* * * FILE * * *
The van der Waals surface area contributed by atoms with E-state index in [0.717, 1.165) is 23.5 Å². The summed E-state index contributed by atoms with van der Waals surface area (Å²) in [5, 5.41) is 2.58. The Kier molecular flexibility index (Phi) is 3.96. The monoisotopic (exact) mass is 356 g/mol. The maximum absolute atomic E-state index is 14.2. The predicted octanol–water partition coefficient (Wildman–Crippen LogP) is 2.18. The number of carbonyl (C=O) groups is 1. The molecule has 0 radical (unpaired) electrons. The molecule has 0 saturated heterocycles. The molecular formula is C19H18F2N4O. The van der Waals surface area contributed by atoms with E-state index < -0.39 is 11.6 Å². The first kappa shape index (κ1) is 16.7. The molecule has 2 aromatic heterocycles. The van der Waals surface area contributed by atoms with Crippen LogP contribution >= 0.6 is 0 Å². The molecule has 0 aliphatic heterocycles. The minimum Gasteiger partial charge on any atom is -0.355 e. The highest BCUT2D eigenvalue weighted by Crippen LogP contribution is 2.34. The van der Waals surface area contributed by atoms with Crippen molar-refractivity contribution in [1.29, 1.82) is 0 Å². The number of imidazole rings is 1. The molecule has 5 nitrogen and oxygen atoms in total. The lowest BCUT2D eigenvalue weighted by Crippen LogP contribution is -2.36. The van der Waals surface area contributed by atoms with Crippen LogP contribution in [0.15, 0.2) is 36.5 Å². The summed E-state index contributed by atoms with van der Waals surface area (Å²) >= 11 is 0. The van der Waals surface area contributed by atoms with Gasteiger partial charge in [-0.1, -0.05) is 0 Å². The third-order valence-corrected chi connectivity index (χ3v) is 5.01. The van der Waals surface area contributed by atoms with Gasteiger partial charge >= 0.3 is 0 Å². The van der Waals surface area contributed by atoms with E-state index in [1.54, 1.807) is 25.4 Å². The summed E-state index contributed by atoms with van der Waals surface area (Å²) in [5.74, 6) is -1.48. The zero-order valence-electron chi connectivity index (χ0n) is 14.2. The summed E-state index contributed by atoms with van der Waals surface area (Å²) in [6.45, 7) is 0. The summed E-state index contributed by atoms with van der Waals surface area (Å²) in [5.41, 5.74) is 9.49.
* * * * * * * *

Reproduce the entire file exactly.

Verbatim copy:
The van der Waals surface area contributed by atoms with E-state index in [0.717, 1.165) is 23.5 Å². The summed E-state index contributed by atoms with van der Waals surface area (Å²) in [5, 5.41) is 2.58. The Kier molecular flexibility index (Phi) is 3.96. The monoisotopic (exact) mass is 356 g/mol. The maximum absolute atomic E-state index is 14.2. The predicted octanol–water partition coefficient (Wildman–Crippen LogP) is 2.18. The number of carbonyl (C=O) groups is 1. The molecule has 0 radical (unpaired) electrons. The molecule has 0 saturated heterocycles. The molecular formula is C19H18F2N4O. The van der Waals surface area contributed by atoms with E-state index < -0.39 is 11.6 Å². The first kappa shape index (κ1) is 16.7. The molecule has 2 aromatic heterocycles. The van der Waals surface area contributed by atoms with Crippen LogP contribution >= 0.6 is 0 Å². The molecule has 0 aliphatic heterocycles. The minimum Gasteiger partial charge on any atom is -0.355 e. The highest BCUT2D eigenvalue weighted by Crippen LogP contribution is 2.34. The van der Waals surface area contributed by atoms with Crippen molar-refractivity contribution in [1.29, 1.82) is 0 Å². The number of imidazole rings is 1. The molecule has 5 nitrogen and oxygen atoms in total. The lowest BCUT2D eigenvalue weighted by Crippen LogP contribution is -2.36. The van der Waals surface area contributed by atoms with Crippen LogP contribution in [0.15, 0.2) is 36.5 Å². The summed E-state index contributed by atoms with van der Waals surface area (Å²) >= 11 is 0. The van der Waals surface area contributed by atoms with Gasteiger partial charge in [-0.1, -0.05) is 0 Å². The third-order valence-corrected chi connectivity index (χ3v) is 5.01. The van der Waals surface area contributed by atoms with Gasteiger partial charge >= 0.3 is 0 Å². The van der Waals surface area contributed by atoms with E-state index in [1.54, 1.807) is 25.4 Å². The summed E-state index contributed by atoms with van der Waals surface area (Å²) in [5.74, 6) is -1.48. The zero-order valence-electron chi connectivity index (χ0n) is 14.2. The summed E-state index contributed by atoms with van der Waals surface area (Å²) in [6.45, 7) is 0. The summed E-state index contributed by atoms with van der Waals surface area (Å²) in [5.41, 5.74) is 9.49.